New research published in the Journal of the American Heart Association suggests hospital staff perception of how well they treat stroke patients may not match up with the actual stroke care performance, according to a news release from the American Heart Association.

Hospital performance was based on “door-to-needle” time, a measure of how quickly the the intravenous drug known as tissue plasminogen activator (tPA) is administered from the time a patient arrives at the hospital. Guidelines recommend delivering tPA within 60 minutes of the patient’s arrival to the hospital because the drug is proven to reduce both the short- and long-term effects of a stroke, according to the association’s news release.

Other patient measures included the onset of patient stroke symptoms, hospital arrival time, treatments, initiation of tPA, and complications from the drug. These data were compared with hospital staff survey responses. Hospitals were categorized as high-, middle- or low-performing based on the percentage of time they appropriately administered tPA, the release explains.

The research team led by Cheryl Lin, MD, described in the release as a former researcher at Duke Clinical Research Institute in Durham, NC, surveyed staff in 141 hospitals who treated 48,201 stroke patients in 2009 and 2010. The surveyed hospitals all participated in the American Heart Association’s Get With the Guidelines — Stroke national quality improvement program designed to ensure consistency in timely stroke care.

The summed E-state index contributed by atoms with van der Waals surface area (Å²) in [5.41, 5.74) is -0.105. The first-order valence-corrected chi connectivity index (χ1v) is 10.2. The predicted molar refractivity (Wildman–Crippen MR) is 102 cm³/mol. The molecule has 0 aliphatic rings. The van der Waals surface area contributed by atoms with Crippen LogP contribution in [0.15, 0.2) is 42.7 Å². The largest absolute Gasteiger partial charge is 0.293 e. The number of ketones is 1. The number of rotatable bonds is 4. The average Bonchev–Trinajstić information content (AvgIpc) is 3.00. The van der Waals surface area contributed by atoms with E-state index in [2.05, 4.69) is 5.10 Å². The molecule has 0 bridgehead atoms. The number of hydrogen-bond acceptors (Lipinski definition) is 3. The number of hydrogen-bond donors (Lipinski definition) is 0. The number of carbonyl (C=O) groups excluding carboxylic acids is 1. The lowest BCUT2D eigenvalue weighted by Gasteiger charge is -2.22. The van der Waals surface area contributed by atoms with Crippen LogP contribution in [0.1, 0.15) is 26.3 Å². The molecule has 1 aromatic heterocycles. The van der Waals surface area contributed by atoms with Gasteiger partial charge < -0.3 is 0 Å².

The researchers found that only 29% of hospital staff accurately identified their door-to-needle performance, 42% of middle-performing hospitals and 85% of low-performing hospitals overestimated their abilities to quickly administer tPA, and nearly 20% of low-performing hospitals believed their door-to-needle time was above the national average.

Hospitals that overestimated their performance had lower volumes of tPA administration, the release notes.

Stroke patient volume was one of the factors that affected the disparity between hospital perception and performance. However, hospital size or region did not appear to be a major factor, per the release.

“Institutions at any performance level could benefit from making protocol changes that would better align performance with perception,” Lin says in the release.

“This would have a significant impact on the quality of stroke care delivered across the US,” she continues.

[Source(s): American Heart Association, EurekAlert]